Here is an interesting date that has a lot going for it. First off, it is scarce in circulated grades and somewhat rare in uncirculated grades. Fully GEM pieces are truly rare, although not so to the extent of the three aforementioned dates. Like the 1883-S, many of the known uncirculated coins came from the LaVere Redfield hoard. Unlike the 83-S, this is a low mintage scarce date (400,000) and is similarly tough to locate in lower grades, as well. What the 95-S also has going for it is that it appeals to Morgan date collectors assembling one of each date rather than one of every date and mintmark. With the 1895-P and 1895-O being prohibitively expensive in grades above 60, the 95-S becomes the obvious choice as a place holder for the date collector. Most 95-S dollars exhibit nice frosty luster, with many evidencing full cartwheel. Many 95-S dollars also show die polish most notably in the obverse and reverse fields. Although most 95-S dollars are well struck, few are absolutely fully struck. Semi-PL coins are not rare. But, truly PL and DMPL coins are very scarce, with the latter being very rare. The finest 1895-S that this author has ever seen was the Jack Lee MS-67 DMPL graded by PCGS. I have heard rumors for years about the existence of a superb GEM piece, although I have never witnessed it firsthand. Overall, GEM 95-S dollars are on a par with the 83-S. I believe that given the attention that this date has garnered in other grades, the GEMS are undervalued in today’s market. From a popularity standpoint, the 1895-S is probably the 2nd most in-demand “S” mint Morgan, surpassed only by the 1893-S.


The 1896-S had an original mintage of 5,000,000 coins. Many circulated pieces exist. On the surface, there is no apparent reason for it’s inclusion in this list. However, uncirculated coins are a whole different matter. Without the hoard of uncirculated pieces emanating from the Redfield hoard, the 96-S might well place in the top ten overall Morgan Dollars for rarity. Some of the comments valid for the 95-S also apply to the 96-S. Fully struck coins are very scarce. Bag marks are this date’s worst enemy. Luster tends to range from slightly above-average to excellent. Unlike the 95-S, die polish is seldom a problem. Consequently, very few PL coins are known. DMPL pieces are, to the best of my knowledge, nonexistent. GEM 96-S dollars are both very rare and extremely underrated. Greysheet reports valuations of $14,500.00 in MS-65 and $50,000.00 in MS-66, though I doubt an accurately graded piece with any degree of eye appeal could be located at these levels. The finest 2 1896-S dollars that I have seen are the incredible Jack Lee coin which graded MS-69 at PCGS and the Bill Lower/Ed Milas specimen which graded MS-67 PL at NGC. The latter coin was recently on the market for $125,000.00.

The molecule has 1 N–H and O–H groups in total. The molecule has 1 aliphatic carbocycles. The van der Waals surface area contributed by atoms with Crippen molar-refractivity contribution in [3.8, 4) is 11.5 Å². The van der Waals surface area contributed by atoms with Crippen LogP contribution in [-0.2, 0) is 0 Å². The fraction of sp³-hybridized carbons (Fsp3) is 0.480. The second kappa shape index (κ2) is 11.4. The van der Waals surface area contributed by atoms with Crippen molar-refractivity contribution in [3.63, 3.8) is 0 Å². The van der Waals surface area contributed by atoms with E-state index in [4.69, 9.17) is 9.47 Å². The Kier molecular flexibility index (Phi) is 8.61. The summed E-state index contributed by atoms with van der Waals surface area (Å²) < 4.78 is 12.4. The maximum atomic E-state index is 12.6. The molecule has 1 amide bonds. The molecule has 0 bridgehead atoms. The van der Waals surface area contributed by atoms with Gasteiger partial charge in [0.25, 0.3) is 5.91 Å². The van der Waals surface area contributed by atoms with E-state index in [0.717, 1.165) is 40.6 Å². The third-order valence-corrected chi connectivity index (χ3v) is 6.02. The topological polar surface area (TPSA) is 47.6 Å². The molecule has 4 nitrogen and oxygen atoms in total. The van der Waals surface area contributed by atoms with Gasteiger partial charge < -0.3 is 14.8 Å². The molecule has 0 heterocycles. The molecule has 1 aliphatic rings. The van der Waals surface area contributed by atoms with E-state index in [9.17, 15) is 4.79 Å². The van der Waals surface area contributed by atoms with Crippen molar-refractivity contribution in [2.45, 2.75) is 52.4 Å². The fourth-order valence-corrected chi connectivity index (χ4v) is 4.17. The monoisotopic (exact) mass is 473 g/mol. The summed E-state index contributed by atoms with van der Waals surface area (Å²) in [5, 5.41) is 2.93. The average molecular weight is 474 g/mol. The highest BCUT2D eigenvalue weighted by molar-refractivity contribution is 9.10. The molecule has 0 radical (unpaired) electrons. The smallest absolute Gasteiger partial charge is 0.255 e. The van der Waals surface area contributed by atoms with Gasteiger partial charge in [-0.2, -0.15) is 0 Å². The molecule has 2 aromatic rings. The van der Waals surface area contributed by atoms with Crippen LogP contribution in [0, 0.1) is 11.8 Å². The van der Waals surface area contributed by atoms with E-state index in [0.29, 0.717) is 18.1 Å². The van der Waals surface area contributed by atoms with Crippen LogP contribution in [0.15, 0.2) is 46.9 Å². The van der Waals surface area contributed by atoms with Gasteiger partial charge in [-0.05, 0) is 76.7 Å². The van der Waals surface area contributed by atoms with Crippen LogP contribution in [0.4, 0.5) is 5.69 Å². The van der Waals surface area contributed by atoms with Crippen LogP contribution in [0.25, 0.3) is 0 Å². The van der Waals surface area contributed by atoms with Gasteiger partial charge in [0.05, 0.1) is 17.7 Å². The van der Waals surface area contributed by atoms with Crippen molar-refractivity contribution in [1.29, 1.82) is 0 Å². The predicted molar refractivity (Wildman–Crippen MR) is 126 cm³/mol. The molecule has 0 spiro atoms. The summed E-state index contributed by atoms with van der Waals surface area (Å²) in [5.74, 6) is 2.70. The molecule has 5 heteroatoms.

The 1903-S Morgan is the 2nd rarest post-1900 Morgan Dollar in uncirculated condition. It tends to be a very popular date with collectors, as nice specimens are available, albeit expensive. Even in circulated grades, the 1903-S is somewhat scarce, leading many numismatists to believe that this date was heavily melted. In mint state grades, most 1903-S dollars grade MS-63 through MS-65 with an abundant number of MS-64 and 65 coins available, especially surprising when the overall scarcity of the date is factored into the equation. Obviously, quality control at the San Francisco mint was higher than average in 1903. Most 03-S dollars have rich satiny luster, much like the 92-S in appearance. They tend to have above average surface preservation, which is also why they grade higher at the major services. The strike, as is usually the case on post 1900 Morgan Dollars, is seldom completely full, although it’s also better than most of its counterparts. There are few, if any, truly prooflike 1903-S dollars, and no DMPL pieces that I know of. All in all, 1903-S Morgans are attractive coins, and at a price, are somewhat available. The finest 03-S dollar that I can remember seeing may be the Eliasberg coin, which graded MS-67 at PCGS. It was a lovely light gold and blue toned specimen with outstanding underlying luster. Currently greysheet values this coin at $29,000.00, which would be a steal were it actually available.


The 1904-S is a date, which until recently, was largely undervalued and ignored by collectors. It is slightly more common than the 03-S in both circulated and uncirculated grades. Most 1904-S dollars are heavily bagmarked, and many are also unattractively toned. Luster can be a problem with this date and it can range from dead to slightly above average. Although lower grade mint state pieces can be found (MS-60 to 63), choice and gem coins are scarce. I’m not a real proponent of how the grading services grade this date, as I have seen many examples in MS-65 holders with indifferent luster. I think if the same criteria for the 03-S Morgan was applied to grading this date, the true rarity of MS-65 pieces would become evident. Because of the number of poor quality 04-S Morgans on the market, their prices remain somewhat deflated. In my opinion, at the current greysheet price of $6500.00 for a MS-65 specimen, a true GEM 04-S is grossly undervalued. However, given the number of unattractive coins in MS-65 holders, this may not actually be the case. Strike is always a problem on this date, and I don’t recall ever seeing a 100% fully struck piece. PL pieces are rare and DMPL pieces are extremely rare. But, with some patience and a lot of money, both can eventually be found. My feelings are that this date gets little respect because of the associated quality issues. Considering that not a single 1904-S Dollar showed up in the entire LaVere Redfield hoard, both its value and scarcity are unquestionable.